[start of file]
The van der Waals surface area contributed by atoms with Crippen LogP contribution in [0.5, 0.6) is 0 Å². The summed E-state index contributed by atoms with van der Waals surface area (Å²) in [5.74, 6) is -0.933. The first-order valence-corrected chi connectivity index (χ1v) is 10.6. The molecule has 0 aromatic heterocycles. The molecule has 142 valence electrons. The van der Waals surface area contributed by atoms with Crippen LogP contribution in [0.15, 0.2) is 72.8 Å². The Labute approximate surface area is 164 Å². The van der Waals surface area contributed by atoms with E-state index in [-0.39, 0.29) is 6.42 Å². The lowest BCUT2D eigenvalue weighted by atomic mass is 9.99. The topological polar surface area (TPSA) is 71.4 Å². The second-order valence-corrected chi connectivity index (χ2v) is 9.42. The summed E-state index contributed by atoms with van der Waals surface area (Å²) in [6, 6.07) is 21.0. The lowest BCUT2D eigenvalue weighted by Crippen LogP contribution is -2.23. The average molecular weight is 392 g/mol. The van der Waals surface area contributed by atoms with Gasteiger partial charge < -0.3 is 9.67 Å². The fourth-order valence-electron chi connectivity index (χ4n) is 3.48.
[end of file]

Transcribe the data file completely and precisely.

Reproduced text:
The van der Waals surface area contributed by atoms with Crippen LogP contribution in [0.5, 0.6) is 0 Å². The summed E-state index contributed by atoms with van der Waals surface area (Å²) in [5.74, 6) is -0.933. The first-order valence-corrected chi connectivity index (χ1v) is 10.6. The molecule has 0 aromatic heterocycles. The molecule has 142 valence electrons. The van der Waals surface area contributed by atoms with Crippen LogP contribution in [0.15, 0.2) is 72.8 Å². The Labute approximate surface area is 164 Å². The van der Waals surface area contributed by atoms with E-state index in [-0.39, 0.29) is 6.42 Å². The lowest BCUT2D eigenvalue weighted by atomic mass is 9.99. The topological polar surface area (TPSA) is 71.4 Å². The second-order valence-corrected chi connectivity index (χ2v) is 9.42. The summed E-state index contributed by atoms with van der Waals surface area (Å²) in [6, 6.07) is 21.0. The lowest BCUT2D eigenvalue weighted by Crippen LogP contribution is -2.23. The average molecular weight is 392 g/mol. The van der Waals surface area contributed by atoms with Gasteiger partial charge < -0.3 is 9.67 Å². The fourth-order valence-electron chi connectivity index (χ4n) is 3.48.